This app is shaping up to be a
great step up from Paint, and still free. It's still in beta and
developing quickly. Your download will be a slightly newer version
than the one I used for this newsletter...
The license says we're free to do anything we want with the software as
long as we include this copyright and permission statement. It's one of the
shortest and most interesting license statements I"ve read.
I ran into more of a challenge
when I started to present a tutorial about Paint.NET than I did when I
jumped into it to do some work.
The screen snapshots that are
usually so easy to do with IrfanView will capture the main working
window, but not the 4 smaller windows with the tools, Colors, Layers,
and History states.
I fished around and found
that the screen capture feature of Microsoft Producer gets them all. These
are my first screen shots using Producer.
the Working Window
The working window includes
the main one with the menu and options at the top, the canvas for the
pictures, and 4 little ones to help you work.
You can move the little
ones anywhere on your desktop, even off of the main window so as
to not be covering the canvas.
Let's look at the
features that are more than Paint and of particular help to us when prepping the
images for custom overlays.
has options to go down in size in addition to upwards. Paint can only go up,
with a maximum of 800%. Paint.NET can go to 3200%, and can also
go down to as low as 2%... handy for the larger pixel images from
wand lets you select an area of a picture and quickly delete all
the pixels that have the same color or ones close to it... the sensitivity
level is adjustable to get more or less of them with a single stroke.
The look is different but the
functionality similar, with the addition of the ability to input a hex
value and assign a transparency setting.
History states are new...
giving you the ability to go back in time... kind of like the
multiple undo's of Movie Maker, and similar to Photoshop's history states.
History states let you take big jumps rather than sequential undo's and redo's.
Layers are key to developing
overlay images like the pointer to Bernadette in the Golden Gate movie. By
placing an image on one layer and marking up the overlying layer, you can leave
the underlying layer behind when going to Movie Maker with the image you want to
use. We'll see it in action in a minute.
Example 1 - the bridge
Let's walk through the
creation of the overlay used at the opening of the video... starting with a 5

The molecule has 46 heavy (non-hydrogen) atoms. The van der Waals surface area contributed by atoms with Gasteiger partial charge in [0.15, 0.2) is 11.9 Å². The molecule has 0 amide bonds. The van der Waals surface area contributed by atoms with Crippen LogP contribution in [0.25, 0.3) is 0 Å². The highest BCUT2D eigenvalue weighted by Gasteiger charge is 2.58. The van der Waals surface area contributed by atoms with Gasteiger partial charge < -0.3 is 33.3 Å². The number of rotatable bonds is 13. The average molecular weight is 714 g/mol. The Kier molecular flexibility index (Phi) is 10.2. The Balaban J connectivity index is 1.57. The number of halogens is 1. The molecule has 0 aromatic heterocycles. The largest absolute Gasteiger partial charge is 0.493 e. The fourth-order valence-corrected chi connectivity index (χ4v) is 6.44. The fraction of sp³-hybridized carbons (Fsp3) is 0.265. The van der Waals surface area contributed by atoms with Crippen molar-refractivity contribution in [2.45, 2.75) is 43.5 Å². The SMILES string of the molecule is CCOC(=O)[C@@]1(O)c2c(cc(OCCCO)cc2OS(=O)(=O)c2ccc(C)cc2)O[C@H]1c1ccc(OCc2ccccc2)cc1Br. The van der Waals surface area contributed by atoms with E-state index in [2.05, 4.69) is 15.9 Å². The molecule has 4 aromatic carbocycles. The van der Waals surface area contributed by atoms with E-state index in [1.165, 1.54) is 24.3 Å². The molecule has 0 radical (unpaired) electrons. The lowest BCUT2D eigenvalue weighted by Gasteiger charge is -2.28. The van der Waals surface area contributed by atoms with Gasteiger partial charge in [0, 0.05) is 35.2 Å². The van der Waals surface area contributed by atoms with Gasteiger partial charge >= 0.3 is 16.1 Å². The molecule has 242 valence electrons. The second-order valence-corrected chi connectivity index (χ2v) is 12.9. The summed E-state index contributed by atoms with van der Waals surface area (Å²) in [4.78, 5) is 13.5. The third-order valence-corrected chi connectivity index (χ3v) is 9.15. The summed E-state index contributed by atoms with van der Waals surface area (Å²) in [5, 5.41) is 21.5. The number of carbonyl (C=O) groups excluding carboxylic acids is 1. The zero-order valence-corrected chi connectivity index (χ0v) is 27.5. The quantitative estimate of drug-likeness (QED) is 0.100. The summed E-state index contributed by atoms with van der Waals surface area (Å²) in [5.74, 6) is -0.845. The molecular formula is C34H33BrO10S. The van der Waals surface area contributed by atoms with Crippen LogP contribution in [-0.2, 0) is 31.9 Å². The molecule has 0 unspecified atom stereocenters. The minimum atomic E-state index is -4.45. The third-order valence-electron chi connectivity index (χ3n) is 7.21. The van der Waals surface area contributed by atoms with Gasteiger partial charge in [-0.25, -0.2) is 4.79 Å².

megapixel picture from a still camera, the one at the right.
I selected this picture
because it has a big frame that I could cut-out and use the rest of the
image as an overlay image to a video playing in the background.
The fairly even lighter color of the sign meant I
could easily pick and discard the pixels... easy with the
I used IrfanView to crop
and resize a segment of the picture, saving it as a BMP.
If I tried to remove the
background in Paint, I'd have been able to change the inside of the sign to
a single color needed for the PNG file... but I'd probably have opted to
delete the words with the background, as they would take too much effort to
With the magic
wand of Paint.NET, it was easy enough to erase
the background. It opened up new possibilities, having the text of a sign
included in the overlay.
The steps are:
1 - set a working
2 - select the magic
3 - set the wand's tolerance
using the little slider on the Tools palette
4 - touch
the part you want to remove and see how well it does at that
5 - change the tolerance
until it's pretty much as you want it (the 31% setting looked pretty good
6 - press the delete key and
all the pixels in the selected area are deleted
Work your way around the
picture, touching another spot with the wand and pressing the delete key....
until you're done.
Removing these pixels gets the
area to be all the same color (even the absence of a color is all the same). You
need that to set the color as transparent when making the PNG file.
From Paint.NET save it as a
BMP. Open the BMP in IrfanView and save it as a PNG. That'll let
you pick the color for transparency. Paint.NET has the option to
save to a PNG, but it doesn't let you select the transparent color.
You may have noticed
when viewing the video that the sign at first had only the larger title, not the
facts in smaller text under it. I used two title overlays, carving out the
smaller text for the first one and leaving it in for the second.
Example 2 - the
pointer to Bernadette
This one is easier than
cleaning out lots of pixels for a see-thru effect. If there's something of
interest in a scene, and it doesn't move around a lot, you can use a simple
annotated overlay. It's an easy 2 step process in Paint.NET.
take a snapshot of a typical frame using Movie Maker's snapshot
feature. Open it in Paint.NET. Draw/annotate on it, but not on the picture
Create a new blank layer by
pressing the little lower left icon and annotate on it... it'll look like you're
marking up the picture, but it'll be like writing on tracing paper over an
image. These are the layers.
uncheck the background image and save the file to
a new BMP. It'll save whatever is visible... ready
to take into IrfanView for a PNG overlay image with
Maybe Paint.NET has a
transparency setting when saving as a PNG, but I didn't notice it. That was
the only reason I had to take the image through IrfanView.